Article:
This morning I unearthed my Andrew Jeffrey Wright Mr. ET T-shirt, which is a drawing of ET, drinking a beer and wearing Mr. T’s mohawk, beard, and chains:
I was wary to wear it, leery of being perceived as the slightly eccentric, trying-to-seem-cool 10-years-older guy, the equivalent of wearing a shirt for a band that was cool when I was first in college and is still cool now, which all adds up to something annoying and uncool.
(What band would that be, anyway? Unrest?)
(Why do I persist in pretending that I ever listened to Unrest?)
(Would it be Pere Ubu?)
(Isn’t the fact that I want to do a show on the college radio station here the ultimate expression of this still-cool-and-thus-intensely-uncool impulse?)
(Stop saying cool! This whole thing — the entire enterprise of going Back to School (1986)– must be an exercise in cauterizing my ego, or all is lost.)
And so I wore it. I went to class and made sure to speak twice—mindful of my participation grade—in the discussion of Hamlet. Then I went to the library and looked (for an assignment) at the Early English Books Online database, which is awesome and full of things like this:
After class I was walking across “Speaker’s Circle” where an evangelist — though not Brother Jed — was haranguing a group of mirthful, occasionally goading students. There were certainly more sympathetic ears for the preacher than there were for the evangelists who would drive to the Oberlin campus to condemn the students to eternal suffering. “My church has a webcast!” one young woman shouted cheerfully this afternoon. I smiled and continued walking, when my way was blocked by a little dude, probably 19, wearing a beanie in the heat.
“I like your ET T-shirt,” he said. “You seem cool. Are you a student here?” I was momentarily thrown off by the second part of his greeting, so I focused on the first part.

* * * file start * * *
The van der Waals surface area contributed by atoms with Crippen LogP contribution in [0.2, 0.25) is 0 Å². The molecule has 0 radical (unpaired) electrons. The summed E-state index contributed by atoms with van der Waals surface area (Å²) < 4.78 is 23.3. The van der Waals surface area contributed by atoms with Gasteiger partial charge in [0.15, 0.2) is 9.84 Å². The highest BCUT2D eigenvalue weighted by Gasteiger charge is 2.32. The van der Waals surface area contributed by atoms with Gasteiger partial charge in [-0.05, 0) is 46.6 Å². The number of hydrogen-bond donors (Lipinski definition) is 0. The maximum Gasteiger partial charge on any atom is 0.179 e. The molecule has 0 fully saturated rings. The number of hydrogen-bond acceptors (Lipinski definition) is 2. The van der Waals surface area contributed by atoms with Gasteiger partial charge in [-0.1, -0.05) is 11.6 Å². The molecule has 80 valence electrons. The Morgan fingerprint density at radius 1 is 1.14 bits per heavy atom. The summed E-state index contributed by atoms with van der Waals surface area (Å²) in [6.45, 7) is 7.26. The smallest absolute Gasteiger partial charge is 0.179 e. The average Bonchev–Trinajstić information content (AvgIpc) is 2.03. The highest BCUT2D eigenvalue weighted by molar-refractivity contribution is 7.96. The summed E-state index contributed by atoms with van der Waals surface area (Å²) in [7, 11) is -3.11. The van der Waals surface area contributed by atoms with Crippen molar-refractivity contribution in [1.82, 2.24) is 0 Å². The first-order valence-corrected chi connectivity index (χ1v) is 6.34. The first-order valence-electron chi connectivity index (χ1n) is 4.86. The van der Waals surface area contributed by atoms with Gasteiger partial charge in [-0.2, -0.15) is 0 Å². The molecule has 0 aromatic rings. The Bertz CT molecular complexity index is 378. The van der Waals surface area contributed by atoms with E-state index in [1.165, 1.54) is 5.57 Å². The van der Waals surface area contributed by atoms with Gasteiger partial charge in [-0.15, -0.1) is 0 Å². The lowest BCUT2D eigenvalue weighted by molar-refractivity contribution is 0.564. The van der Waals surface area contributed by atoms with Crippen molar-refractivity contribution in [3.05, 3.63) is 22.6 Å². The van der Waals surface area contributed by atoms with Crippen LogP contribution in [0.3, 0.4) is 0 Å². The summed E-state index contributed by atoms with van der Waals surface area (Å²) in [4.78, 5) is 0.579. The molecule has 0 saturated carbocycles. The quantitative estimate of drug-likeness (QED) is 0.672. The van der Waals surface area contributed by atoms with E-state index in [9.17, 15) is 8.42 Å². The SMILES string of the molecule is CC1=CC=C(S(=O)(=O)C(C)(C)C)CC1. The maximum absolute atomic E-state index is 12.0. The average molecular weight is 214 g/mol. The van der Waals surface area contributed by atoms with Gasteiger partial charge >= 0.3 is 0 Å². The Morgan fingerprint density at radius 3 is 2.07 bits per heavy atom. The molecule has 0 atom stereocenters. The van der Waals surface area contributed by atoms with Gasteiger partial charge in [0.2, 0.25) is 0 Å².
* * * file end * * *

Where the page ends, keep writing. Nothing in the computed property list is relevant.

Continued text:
“Notice that it’s not just ET,” I instructed him. “It’s Mr. ET — Mr. T is in there, too.”
“Mystery-T?” he said.
“You’ve heard of Mr. T, haven’t you?” I asked him, suddenly full of concern. He shook his head. “Have you ever seen The A-Team?” He looked very slightly frightened. “You know Mr. T. He’s a muscular black man, with a mowhawk and gold necklaces and earrings?” The kid nodded tentatively, then seemed more sure. I suddenly noticed he was holding a large rolling suitcase. He said again,
“You seem like a cool guy.” Then he put a Bhagavad-Gita into my hands. Because I have severe tunnel vision, I didn’t even see that the whole time we were talking about Mr. T, he was trying to get me to receive his Hindu scriptures! He finally placed the books directly into my hands.
“My dad loves The Legend of Bagger Vance,” I told him, trying to ignore the fact that he was trying to spread his Krishna consciousness onto me. “Do you know that book? Or the film?” I asked him. His face darkened again.
“Is that a Hindu film?” he asked. I told him it was a golf movie with Will Smith, but that it was based on the Bhagavad-Gita.
I handed the books back to him and walked to my Shakespeare professor’s office hours. Then I stopped by my fiancée’s office in the same building, where she was preparing her notes on her afternoon class’s discussion of Judith Butler. Then I ate a quarter of a jar of peanut butter.